Alan EJ Jones is a tech entrepreneur and business leader with four successful company exits under his belt. He’s the former Founder & CEO of Virgin Hot 100 Company Shuttle Technology Group and has been awarded the Fast Track 100 Innovation Award. His experience of launching and scaling innovative businesses acts as YEO’s North Star.
“In 2008 I witnessed the new rage for messaging and realised that we were all exposed as we had no control over who could see any message that we sent. They could be shown to anyone, forwarded, copied, and so on. Terrifying! What’s more, my own kids had started to use messaging and social media apps and there was nothing to protect them. Even now, I am sure the readers of this paragraph think to themselves how naïve we were to be sending all sorts of details, photos, and more without any form of security. How many of us will be, or have been side-swiped by something out there that we sent years ago, and even today still have no control over.
In 2009 I had an idea to protect us by digitally burning a message while it was being read, in a similar fashion to the Mission Impossible briefing that self-destructs after 10 seconds. The plan wasn’t quite for your mobile to go up in smoke, but for the message to literally fray around the edges as you read it, like a smouldering piece of paper. I wrote down the idea, built an early-stage wireframe by hand, and came up with the name “Snatch Shot” — a message that would be delivered and then snatched away. Of course, the small-minded sniggered at the name and the connotation which I for some reason missed, but even so, it would have worked. Alas, I didn’t launch it. I was in the middle of selling my third start-up and had no time. By the time I got round to considering it, SnapChat was at the height of its popularity: I had missed the market window.
In 2017, I visited an expo for a local university and saw how facial recognition was being used on mobile phones. This gave me an idea for how I could resurrect the original idea, but make an even better mousetrap. It was a lightbulb moment. This led me to immediately investigate how we could use facial recognition in a continuous state on mobile phones to ensure that whatever we send can only be seen by the person we intend it to be seen by. Could we restrict viewing, and make it almost impossible for any content to be shared, shown to others or saved?
I researched and wrote down my ideas before running them past two people: Luca Rognoni, a digital asset security expert who I worked with on other tech start-ups, and my daughter Sarah, who knew more about social media, digital marketing and millennial users. Both concurred that the idea had legs and helped me develop it to really get things going. I wrote the IP and, with Luca’s help, made the application for our first patent by August 2017. I came up with a name using the acronym YEO (pronounced “Yo”, as a cool greeting and abbreviation of “Your Eyes Only”) and made a sketch for the logo. Sarah’s partner (now husband) Keith Bone, an award-winning creative designer, took hold of the sketch and the logic flow and designed the wireframes. And off we went to the races. From there, we built YEO Messaging and now, four years after that light bulb moment and 12 years after the initial idea, we have a world-beating product that repatriates privacy, control and confidentiality to users and business, enabling them to use YEO as a trusted communications channel where one no longer has to rely on, but is assured of, trust.”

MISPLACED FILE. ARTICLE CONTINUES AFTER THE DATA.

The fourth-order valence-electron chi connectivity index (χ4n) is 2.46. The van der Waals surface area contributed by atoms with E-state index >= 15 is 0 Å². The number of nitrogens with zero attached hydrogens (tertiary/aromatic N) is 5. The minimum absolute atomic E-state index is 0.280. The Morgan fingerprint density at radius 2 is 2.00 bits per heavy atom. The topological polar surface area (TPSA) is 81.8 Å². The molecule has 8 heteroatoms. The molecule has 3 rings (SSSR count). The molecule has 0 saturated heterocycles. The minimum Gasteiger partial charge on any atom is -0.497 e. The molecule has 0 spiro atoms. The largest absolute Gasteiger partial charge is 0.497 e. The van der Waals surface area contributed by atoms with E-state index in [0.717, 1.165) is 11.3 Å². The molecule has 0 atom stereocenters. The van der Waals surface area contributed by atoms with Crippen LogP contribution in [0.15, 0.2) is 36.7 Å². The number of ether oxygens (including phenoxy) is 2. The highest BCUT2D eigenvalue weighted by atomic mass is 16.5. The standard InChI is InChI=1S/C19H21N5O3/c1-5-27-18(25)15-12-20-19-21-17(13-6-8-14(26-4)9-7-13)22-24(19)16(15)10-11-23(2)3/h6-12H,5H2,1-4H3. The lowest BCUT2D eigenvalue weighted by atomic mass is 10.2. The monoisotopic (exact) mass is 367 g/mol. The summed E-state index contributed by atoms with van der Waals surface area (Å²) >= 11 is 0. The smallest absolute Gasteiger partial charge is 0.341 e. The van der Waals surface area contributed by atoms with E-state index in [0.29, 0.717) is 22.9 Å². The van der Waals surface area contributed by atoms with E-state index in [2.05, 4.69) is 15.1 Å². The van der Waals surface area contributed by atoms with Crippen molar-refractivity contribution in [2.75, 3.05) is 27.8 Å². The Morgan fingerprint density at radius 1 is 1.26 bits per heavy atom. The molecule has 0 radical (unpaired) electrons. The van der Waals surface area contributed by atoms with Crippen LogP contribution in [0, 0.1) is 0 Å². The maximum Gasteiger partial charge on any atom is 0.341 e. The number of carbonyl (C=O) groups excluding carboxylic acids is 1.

Sarah Norford-Jones is an experienced creative business leader with 10 years of experience. After graduating from Parsons The New School For Design with a BA in Design Management, Sarah began a career in PR, marketing and advertising, going on to form the Jones & Bone Brand Agency. Her creative experience and on-the-pulse mindset guides YEO’s direction.
“My dad came to me with this unique idea about ways in which we could improve instant messaging to make it more secure and give control to the sender using facial recognition. It was at a time when people were not as aware of their digital footprint as they are today, and the harm that it could do, but something I had witnessed first hand. What I loved about it was the control aspect — the fact that you could send something and know that only the intended person could see it and they couldn’t share it with anyone else.
I, like many people out there, have been side-swiped by something that I have sent or posted. I have sent messages to someone in confidence and had it forwarded to several others. When I was 13 years old, my whole identity was stolen for a mean email newsletter to my classmates, written by the class bully pretending to be me and being very nasty about everyone in my class. I had witnessed first-hand what could happen if your digital media and messaging got into the wrong hands.
A person’s right to privacy is something I am passionate about. I once read that by the time a child reaches the age of 18, there would be more than 160,000 images of them on the internet — all posted before they are able to consent. Becoming a mother myself has spurred on my desire to repatriate people’s privacy even more.”